In doubles, Morin-Kougoucheff and Salle appeared in the ITA National Rankings twice throughout the season, earning the No. 90 ranking on April 2 and the No. 87 ranking on April 9. The duo combined for a 12-6 record in dual match action, including 11 wins on court one. The University of Louisville’s Christopher Morin-Kougoucheff and Fabien Salle were named to the 2019 All-ACC Academic Men’s Tennis Team as announced by the league office Friday. Story Links This marks Morin-Kougoucheff’s third All-ACC Academic Team honor. The senior finance major from Capbreton, France posted a 13-12 overall record in singles including seven wins at No. 1. In doubles action, Morin-Kougoucheff tallied 13 wins with a 12-7 mark at the top seed. Additionally, he appearing in the Intercollegiate Tennis Association singles rankings three times, reaching as high as No. 36. Following the completion of the season, he was named to the All-ACC third team, becoming Louisville’s first three-time all-ACC team selection. Print Friendly Version Salle, a freshman from Geneva, Switzerland, posted a 22-17 record in singles including a 15-9 mark in dual match play at Nos. 2, 3 and 4. The finance major led the Cardinals with a 21-14 doubles tally, going 14-7 in dual matches. The ACC Honor Roll, which recognizes all conference student-athletes with a grade point average of 3.0 for the current academic year, will be released in July.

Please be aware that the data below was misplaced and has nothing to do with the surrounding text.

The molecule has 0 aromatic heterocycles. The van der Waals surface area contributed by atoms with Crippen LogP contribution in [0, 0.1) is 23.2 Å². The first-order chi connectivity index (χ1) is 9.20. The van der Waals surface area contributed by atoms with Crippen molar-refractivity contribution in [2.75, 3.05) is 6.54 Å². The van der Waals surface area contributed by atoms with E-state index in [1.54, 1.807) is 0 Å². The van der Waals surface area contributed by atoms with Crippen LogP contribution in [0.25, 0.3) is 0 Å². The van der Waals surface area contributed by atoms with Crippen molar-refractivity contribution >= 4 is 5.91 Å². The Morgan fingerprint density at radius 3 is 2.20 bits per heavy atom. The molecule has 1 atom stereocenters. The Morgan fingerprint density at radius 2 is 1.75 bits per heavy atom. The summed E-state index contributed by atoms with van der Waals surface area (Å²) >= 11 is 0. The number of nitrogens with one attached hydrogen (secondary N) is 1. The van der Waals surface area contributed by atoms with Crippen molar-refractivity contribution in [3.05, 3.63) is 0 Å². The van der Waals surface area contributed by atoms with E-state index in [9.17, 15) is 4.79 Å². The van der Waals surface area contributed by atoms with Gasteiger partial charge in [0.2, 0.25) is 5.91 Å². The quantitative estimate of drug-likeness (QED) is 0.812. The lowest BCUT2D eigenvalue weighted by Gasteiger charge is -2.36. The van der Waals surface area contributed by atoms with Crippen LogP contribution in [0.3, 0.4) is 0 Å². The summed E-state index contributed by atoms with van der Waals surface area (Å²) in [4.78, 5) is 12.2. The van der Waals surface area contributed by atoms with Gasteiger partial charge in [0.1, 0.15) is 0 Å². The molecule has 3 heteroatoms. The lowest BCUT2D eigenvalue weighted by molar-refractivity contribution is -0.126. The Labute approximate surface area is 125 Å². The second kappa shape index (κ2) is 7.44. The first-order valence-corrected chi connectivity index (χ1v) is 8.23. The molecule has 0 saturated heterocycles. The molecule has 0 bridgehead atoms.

Trade In Your Nintendo Switch For a Better Battery (With a Catch)Controller Patent Teases SNES Games on Switch Although there’s no standout heavy hitter like Super Mario Odyssey, The Legend of Zelda: Breath of the Wild, or Super Smash Bros. Ultimate, we’re still pretty stoked about the rest of 2019 when it comes to Nintendo Switch games. The console/handheld hybrid has a varied lineup to look forward to, with Nintendo themselves publishing like half a dozen games in the summer months alone. And of course Pokemon Sword and Shield are looming over the horizon beckoning us to catch them all this holiday.But in the meantime, here are some cooler, smaller Switch games to play right now, on the original Switch or the new Nintendo Switch Lite.Pillars of EternityDeveloper Obsidian’s understanding of Western role-playing games is so complete they can make everything from Star Wars: Knights of the Old Republic sequels to Fallout spin-offs to tactical RPGs based on South Park. And with their Kickstarter success Pillars of Eternity they go back to the roots of the genre. This is a very old-school game in all aspects. The lore is well-written with sympathetic characters but full of dense fantasy concepts and history you’ll either get totally into to or completely bounce off of. And the throwback isometric gameplay recalls D&D PC classics like Baldur’s Gate and Icewind Dale. Even weird texts bugs look like something you’d see on a PC.But the Nintendo Switch is a new console, not an old computer. Even when you fast forward, exploring the world moves at a measured and engrossing pace that works well on the go with a screen big enough to hold all the information. The various radial menus are also a fine enough control compromise for all the fiddling you’ll have to do. The combat, with its mix of semi real-time action and tactical pausing, is never exactly smooth with this system. But chalk that up once again to the appreciated but overwhelming old genre this game faithfully emulates.DC Universe OnlineTake out the MMO component and DC Universe Online almost feels like DC’s answer to the recent Marvel Ultimate Alliance 3. It’s a colorful, chaotic, somewhat dumb comic book romp through the world of DC superheroes, only now you’re part of a whole community along from the ride. And there’s just something about watching a janky online war between caped villains and cops in neon Hell Gotham City that just feels so appropriate.But you can’t actually take out the MMO component. DC Universe Online gives you a fair amount of legacy content to play for free, but to get up to date you’ll need to start paying and keep paying. And while you’ll be interacting with DC characters nonstop in various missions, you’ll only play as your single new hero with a handful of abilities and costumes choices that can only at best become bootleg versions of real DC characters. I saw a pretty good Deadpool walking around, too.Chroma SquadLegal action eventually forced the developers of Chroma Squad to explicitly say they were inspired by Power Rangers. But just one look at these guys gives the game away. What’s more charming though is that this game cares more Power Rangers as a real-world TV show rather than whatever happens in the lore. And the gameplay reflects this offbeat take on the material.Players control their own indie studio producing a very pixelated Power Rangers-esque TV show. Filming takes the form of little turn-based tactics battles. They’re straightforward and get repetitive but gain depth from nice touches like morphing into your costumes, choosing to help teammates with your turn, and getting bonuses when the director asks all five of you to gang up on the boss monster at once. Outside of battles you lightly manage the studio by buying new gear for actors, setting aside budget to increase audience engagement, answering bizarre email. It’s a super sentai sim.Friday the 13th: The GameFrom Resident Evil to PUBG, horror is huge in gaming. So it’s weird we don’t see more games based directly on famous horror movies. Why haven’t the Mortal Kombat developers gone all in on a slasher fighting game instead of just DLC? Afters its original troubled release, Friday the 13th: The Game had us scared the slasher game had no future. Darkness can only cover up so many flaws. But now the Switch version (available as a physical release as well) benefits from later updates and is scary in a good way.Friday the 13th just does such a clever job turning the mechanics of the film genre into satisfying gameplay mechanics. It’s an asymmetrical multiplayer game where a group of counselors try to escape one Jason Voorhees as he hunts them down. The counselors are weaker but more numerous and more nimble. Jason is unwieldy but has a sick set of powers like teleporting and silently stalking and sensing fear and hearing his mom’s voice. And even if you don’t want to kill or be killed online, you can at least play as Jason offline in little crafted vignettes that give you a taste of the game’s surprisingly robust progression.Dragon Quest Builders 2Like the original, Dragon Quest Builders 2 adds some much appreciated polish, JRPG structure, and adorable Akira Toriyama art to the open-ended building genre. The sequel just expands the formula with bigger worlds made up of interconnected islands. It’s got a fun nautical Wind Waker vibe, even while your character remarks on dead bodies washing up on shore. The islands and their objectives are pretty distinct, too. Live out some Harvest Moon farming fantasies before sailing off to a prison colony or even alternate worlds dreamt up by other players, this time with a friend to help with building or combat or both. But while I do like the game’s strong guiding hand, the trade-off is you lose some of the sense of freedom you find in Minecraft.Blazing ChromeThe Switch already has a collection of classic Contra games, and it’s getting the iffy looking new 3D Contra Rogue Corps later this year. But the best new Contra experience you’ll play on the system is Blazing Chrome. From its chunky weapons, steep challenge, hardcore 80s energy, and beautiful 16-bit aesthetic it’s basically a love letter to Contra III: The Alien Wars. So it’s a love letter to me, too. Just don’t go in expecting anything much more than a blast from the past.Dream DaddyWhile a queer dad dating simulator could’ve easily been just a cheap meme, Dream Daddy gets to have its irony cake and eat it too just on the strength of its sincerely heartfelt writing. The frisky fathers have all have fun and unique personalities befitting their iconic artwork. But in-between all the flirting the game never forgets that you are a parent and makes caring for your child the number one priority. Outside of some clever minigame metaphors (comparing daughters like battling Pokemon) you need to be okay with the fact that the gameplay in this genre largely consists of reading. And while your personal Dream Daddy is ultimately your choice, I wish you had more meaningful choices to make during the dates themselves.Red Faction: Guerilla Re-Mars-teredCan an otherwise fine open-world rise to greatness thanks to a single mechanic? Red Faction: Guerilla will have you asking that question. On paper, the missions are fairly generic and repetitive. But it’s hard to notice because they mostly revolve around the unbelievably cool destruction mechanic. Basically every structure can be demolished with some strategic explosives or whacks from your sledgehammer. It’s very tactile and satisfying, especially paired with the antifa storyline that has you liberating Mars from tyrants by literally tearing their houses down. The working-class Mars colony world is also pretty well-realized in a Total Recall kind of way.SolSeraphAce Team are the Chilean weirdos behind Zeno Clash, so them making a spiritual successor to ActRaiser seemed totally random and therefore completely appropriate. It makes even more sense too once you realize that ActRaiser’s split between action and strategy is basically what the team was already getting at in Rock of Ages. In SolSeraph players become god to both fight monsters directly in short sidescrolling bits and help their followers flourish in real-time strategy tower defense bits. It can be a lot to handle. The action sections give you plenty of abilities that feel good but can’t always overcome enemies that feel a bit cheap. Meanwhile, the strategy sections give you little time to rest as monster waves come fast and furious while you manage resources, speed development along with god powers, build defenses, and work toward your ultimate goal of dispelling the darkness at the end of each area. It’s very stressful and not that rewarding. Something like Castlestorm integrates its hero and strategy elements a little more elegantly. But being a god is also probably stressful and not rewarding.Lethal League BlazeLethal League Blaze is the best game since Kung Foot in Rayman Legends to blur the lines between arcade sports game and straight-up fighting game. Instead of hitting each other directly, players bounce a ball around a tight arena. After you hit the ball, it will hurt your opponent on contact. But if they hit it back, you’re now vulnerable. Hit the ball in different directions, grab it, or bunt to set up proper positioning. And the wildest riskiest plays have you turning your opponent’s momentum against them, knocking back a fast ball to kill them with one hit. It’s all presented with a super stylish punk art style like Jet Set Radio meets Windjammers.Slay The SpireA deckbuilding roguelike sounds like something I wouldn’t want to touch with a ten-foot pole but Slay the Spire is one of the best games I’ve played all year. It has me wondering if solitaire was a roguelike this whole time. Opportunities for creative strategic depth from the different cards you collect feel almost limitless. The infinite potential encounters against monsters let you play out all those possibilities. With the right hand you can unleash ridiculous combo attacks or perfectly shield yourself from whatever a boss can throw at you. You can upgrade cards and augment your character with bonus runes. But having to ditch your deck each run is a good bulwark against the dumb hoarding aspect of other card games. And like the similarly fantastic Into the Breach, a single early run is still long, varied, and satisfying enough to not feel like a complete roguelike waste of time.Note: Slay the Spire is published by Humble Bundle, which is part of the same company that owns Geek.com.My Friend PedroMy Friend Pedro has you slaughtering hundreds of goons with the help of your talking banana friend. Sure! And to make that slaughtering look as cool as possible, the game gives you plenty of guns to play with and various tricks for stringing together stylish combos. Split your aim when duel-wielding. Slow down time. Hop off walls. Ricochet bullets to snipe foes from tricky angles. It’s all very slick when it works. But when it doesn’t work there’s a kind of weird mushiness to the mechanics, like the game is too physics-dependent to be as crisp as it wants to be. And with a few exceptions, the industrial levels are disappointingly bland for a game trying to be so crazy.Verlet SwingAs someone who wrote the book on vaporwave for this website, Hell yes I was excited for Verlet Swing and its ａｅｓｔｈｅｔｉｃ. Swinging around pink and turquoise 90s digital dreamscapes littered with marble busts feels like swinging into a Floral Shoppe album cover, all set to some incredibly chill tunes. But the gameplay doesn’t quite have the same appropriately laid-back mood. Even in the short levels, swinging around in first-person like a cross-between Mirror’s Edge and Bionic Commando feels awkward as I’m never totally sure where my body is. And even the tiniest collision results in a game over. It’s frustrating, the one thing vaporwave should never be.Slender: The ArrivalSlender: The Arrival has more legitimately cool spooky atmosphere and lore than this dumb meme deserves, frankly. The found footage look and creepy audio design make you forget that you’re running away from 4chan Boogeyman. But you can see the same production value in a lot of those streaming-focused first-person jump scare horror games. Slender starts off pretty strong, almost feeling like a horror version of Firewatch. But eventually the repetitive gameplay reminds you this is an expanded version of a demo. It doesn’t have the creativity of something like the fake Christmas Furbies in Tattletail or playing as a literal baby in Among the Sleep.A Duel Hand Disaster: TrackherA Duel Hand Disaster: Trackher’s title is just the start of the confusion. I enjoy the unique shoot ‘em up premise. On one half of the screen you control a ship with infinite health but limited resources shooting enemies for points. On the other half you control a vulnerable ship avoiding enemies to collect resources. And clever design tricks keep your brain from splitting to much, like locking the offensive ship on one axis and making you wait to gather material. It creates natural rhythms for safely switching views. But the specifics of how the game actually works, including its risk/reward scoring system that only counts if you stay alive, aren’t clearly conveyed leading to unnecessary confusion in a game that’s already hard to wrap your brain around.We. The RevolutionRead our full review for more on this dense simulation of the French Revolution legal system, but suffice it to say being able to send rich jerks to the guillotine in a video game feels pretty good these days. Like a dream Phoenix Wright game, We. The Revolution focuses just on the courtroom stuff. You can pour through documents and testimonies to make informed decisions. Or be as sloppy and passionate as a real revolutionary judge soaking up the restless energy of the people. The short cases are also perfect for portable play. But if you don’t care about the time period it can feel a bit like homework.Graveyard KeeperGraveyard Keeper isn’t shy about its inspiration. It’s Stardew Valley but in a cemetery. Instead of farming crops, you tend to dead bodies. But the idyllic, relaxed pacing and vibe remain. And that morbid combo of tones is pretty fun in an Addams Family kind of way. Along with your regular duties of removing flesh and preparing burial sites, you can become a preacher and talk to an anti-capitalist donkey. It’s addictive, but not always in a healthy way. The tech trees for the different crafting skills, from chopping firewood to melting iron ore into nails, are about twice as long as they need to be. It always feels like there are dozens of arbitrary steps to go through to build the thing you really want. At least the dead get to rest.Realm RoyaleIt’s a shame Realm Royale won’t reach the same popularity of PUBG or Fortnite or Apex Legends because this Paladins spin-off addresses basically all of my issues with those other bigger battle royale games. There’s a tutorial and the gunfeel isn’t overly realistic. There’s a colorful fantasy aesthetic but no stupid building. You can gain different wacky character abilities on the battlefield but aren’t locked into any of them and can play solo. And before you die you can run away as a chicken so every match doesn’t end with an awkward confusing skirmish where you don’t even know what happened and don’t learn anything. It’s still a battle royale game which will never be my favorite genre, and I didn’t get deeper into mechanics like breaking down weapons for currency to craft better ones, but Realm Royale is just streamlined in a way I hope more players appreciate.Bloodstained: Ritual of the NightNot to be a Castlevania elitist, but Koji Igarashi’s spiritual successor to the dead Konami franchise is closer to his last DS game, Order of Ecclesia, than the more famous and influential Symphony of the Night. Thank god Dracula is in the public domain. But whatever, I agree with our full review that Bloodstained: Ritual of the Night is bloody great. The subtle difference between Metroid and Castlevania is that Castlevania uses nonlinearity to bolster its RPG loot nature along with clever twisty level progression. It’s as compelling here as it has ever been. We just hope the Switch version irons out its host of technical issues.CatanLike many others, Catan was my gateway drug into more serious tabletop gaming. It’s accessible but has more fun strategic depth than, say, Candy Land. And while translating a complex physical game into the digital space is always tricky, this Switch conversion is pretty good! Once I got the controls I easily fell back in the groove. There’s no local multiplayer with one system since players can’t hide cards on the TV, but there is online play. And the single-player campaign offers a variety of different boards with different potential economies. Playing with real people in person will always be better (why doesn’t the A.I. trade with me?) but this is a suitable portable alternative. Stay on target